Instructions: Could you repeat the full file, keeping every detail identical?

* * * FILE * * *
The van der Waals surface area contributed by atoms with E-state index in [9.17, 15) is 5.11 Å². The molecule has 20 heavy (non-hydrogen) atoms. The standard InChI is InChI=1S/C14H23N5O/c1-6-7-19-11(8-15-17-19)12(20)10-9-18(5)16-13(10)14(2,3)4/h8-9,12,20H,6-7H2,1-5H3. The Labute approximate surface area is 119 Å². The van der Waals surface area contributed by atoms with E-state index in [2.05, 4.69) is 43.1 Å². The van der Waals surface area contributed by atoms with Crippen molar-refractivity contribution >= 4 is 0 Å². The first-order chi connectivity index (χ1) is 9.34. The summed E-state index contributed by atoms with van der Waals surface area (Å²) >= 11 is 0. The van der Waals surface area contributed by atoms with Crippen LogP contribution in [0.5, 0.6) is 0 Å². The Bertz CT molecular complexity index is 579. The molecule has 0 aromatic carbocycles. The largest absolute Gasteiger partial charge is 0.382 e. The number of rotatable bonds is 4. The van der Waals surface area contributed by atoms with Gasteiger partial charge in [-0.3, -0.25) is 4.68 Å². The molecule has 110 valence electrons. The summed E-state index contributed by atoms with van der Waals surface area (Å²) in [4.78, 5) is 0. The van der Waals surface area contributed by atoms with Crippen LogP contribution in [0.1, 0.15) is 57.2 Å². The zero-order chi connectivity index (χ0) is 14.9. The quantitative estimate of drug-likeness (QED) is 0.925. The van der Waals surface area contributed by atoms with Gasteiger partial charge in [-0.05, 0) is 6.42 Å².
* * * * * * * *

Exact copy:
The van der Waals surface area contributed by atoms with E-state index in [9.17, 15) is 5.11 Å². The molecule has 20 heavy (non-hydrogen) atoms. The standard InChI is InChI=1S/C14H23N5O/c1-6-7-19-11(8-15-17-19)12(20)10-9-18(5)16-13(10)14(2,3)4/h8-9,12,20H,6-7H2,1-5H3. The Labute approximate surface area is 119 Å². The van der Waals surface area contributed by atoms with E-state index in [2.05, 4.69) is 43.1 Å². The van der Waals surface area contributed by atoms with Crippen molar-refractivity contribution >= 4 is 0 Å². The first-order chi connectivity index (χ1) is 9.34. The summed E-state index contributed by atoms with van der Waals surface area (Å²) >= 11 is 0. The van der Waals surface area contributed by atoms with Crippen LogP contribution in [0.5, 0.6) is 0 Å². The Bertz CT molecular complexity index is 579. The molecule has 0 aromatic carbocycles. The largest absolute Gasteiger partial charge is 0.382 e. The number of rotatable bonds is 4. The van der Waals surface area contributed by atoms with Gasteiger partial charge in [-0.3, -0.25) is 4.68 Å². The molecule has 110 valence electrons. The summed E-state index contributed by atoms with van der Waals surface area (Å²) in [4.78, 5) is 0. The van der Waals surface area contributed by atoms with Crippen LogP contribution in [0.1, 0.15) is 57.2 Å². The zero-order chi connectivity index (χ0) is 14.9. The quantitative estimate of drug-likeness (QED) is 0.925. The van der Waals surface area contributed by atoms with Gasteiger partial charge in [-0.05, 0) is 6.42 Å².